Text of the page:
At the joint meeting of the European Committee for Treatment and Research in Multiple Sclerosis (ECTRIMS) and the Americas Committee for Treatment and Research in Multiple Sclerosis (ACTRIMS), Stephen Hauser, MD, of the University of California San Francisco, spoke during a plenary session titled, “MS: Pathway to a Cure.”
In this exclusive MedPage Today video, Hauser follows up his synopsis of the first portion of his session with an explanation on the importance of high-efficacy therapy and the benefits of starting treatment early in multiple sclerosis (MS).
Following is a transcript of his remarks:
The next part of my seminar focused on the increasing and now overwhelming data that, for treatment of MS, earlier is better. And immediately beginning with high-efficacy therapy is better than a graded approach where low-efficacy therapies are begun early on and then there is a treat-to-target approach where as patients have breakthrough disease, there is increasingly higher efficacy therapy used. So treat early and treat with high-efficacy therapy for the majority of patients who present with MS.
And I presented data showing that the long-term outcomes of early initiation of high-efficacy therapy is more favorable than beginning with lower efficacy therapy. Once disability occurs, there’s no catch up. So we want to prevent disability by using highly effective therapy as early as possible.
The next part of my talk spoke about the high efficacy of B-cell directed therapies and the incredible benefits of anti-CD20 B-cell based therapies on the inflammatory component of MS, and the incremental benefits of CD20 therapies on the progressive neurodegenerative component for MS. I spoke about what we would need to do to completely eliminate ongoing progression in patients who are continuing to have percolating worsening, simmering progression after inflammation has been completely blocked with therapy.
And the bottom line is that in addition to B cells, new therapeutics that target microglial cells and probably CD8 cytotoxic T cells will be required. So our therapeutic armamentarium — looking towards the future if we are going to advance from the complete suppression to cure — will consist of treat earlier. The earlier is better. And for patients with established MS, treat with high-efficacy therapies. And hopefully down the road, therapies that target not only B cells, but microglial cells could be the most effective approach for patients with MS.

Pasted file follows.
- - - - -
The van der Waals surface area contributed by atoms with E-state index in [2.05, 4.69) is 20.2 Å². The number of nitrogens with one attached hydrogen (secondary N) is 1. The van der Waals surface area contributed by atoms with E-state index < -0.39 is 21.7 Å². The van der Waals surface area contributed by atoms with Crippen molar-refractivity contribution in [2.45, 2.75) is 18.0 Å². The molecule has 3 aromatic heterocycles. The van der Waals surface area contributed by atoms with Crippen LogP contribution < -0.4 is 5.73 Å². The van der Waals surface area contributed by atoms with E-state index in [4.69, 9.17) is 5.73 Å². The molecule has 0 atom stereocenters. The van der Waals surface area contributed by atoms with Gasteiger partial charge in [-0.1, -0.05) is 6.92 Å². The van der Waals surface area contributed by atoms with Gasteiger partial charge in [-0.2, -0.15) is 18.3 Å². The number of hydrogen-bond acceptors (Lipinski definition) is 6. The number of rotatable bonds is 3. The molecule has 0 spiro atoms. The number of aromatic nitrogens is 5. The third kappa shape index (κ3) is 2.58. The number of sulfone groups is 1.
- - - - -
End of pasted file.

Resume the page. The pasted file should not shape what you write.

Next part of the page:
The world of MS research is incredibly exciting. It’s getting even more exciting for young people entering the field today. I’m particularly optimistic about our prospects to move from complete suppression of relapsing disease, our current state of the art, to complete suppression of all components of MS, the relapsing as well as the progressive phase of the disease. And the therapies that are now in late stage clinical trials that, in my opinion, have the greatest chance of achieving this goal are therapies that target the B cell and plasma cell kinase, Bruton’s tyrosine kinase, or BTK. So BTK inhibitors have an outstanding opportunity to treat not only the relapsing phase of the disease, which is mediated by B cells, but the progressive phase of the disease mediated by plasmablasts and microglial cells, both of which are selectively targeted by BTK inhibitors.
So we’ve come so far in the field over the past 40 years, and I think that we are going to see opportunities to do even better in the near term. And there’s a good chance that multiple sclerosis will become the first chronic autoimmune disease which potentially can be cured.
The low-hanging fruit to be able to cure MS will be in patients whose disease is just beginning today, and down the road patients whose disease has not yet begun, but who have the biomarkers indicating that MS is in their future. So treating very early with high-efficacy therapy will be the key to better control of MS. Many thanks.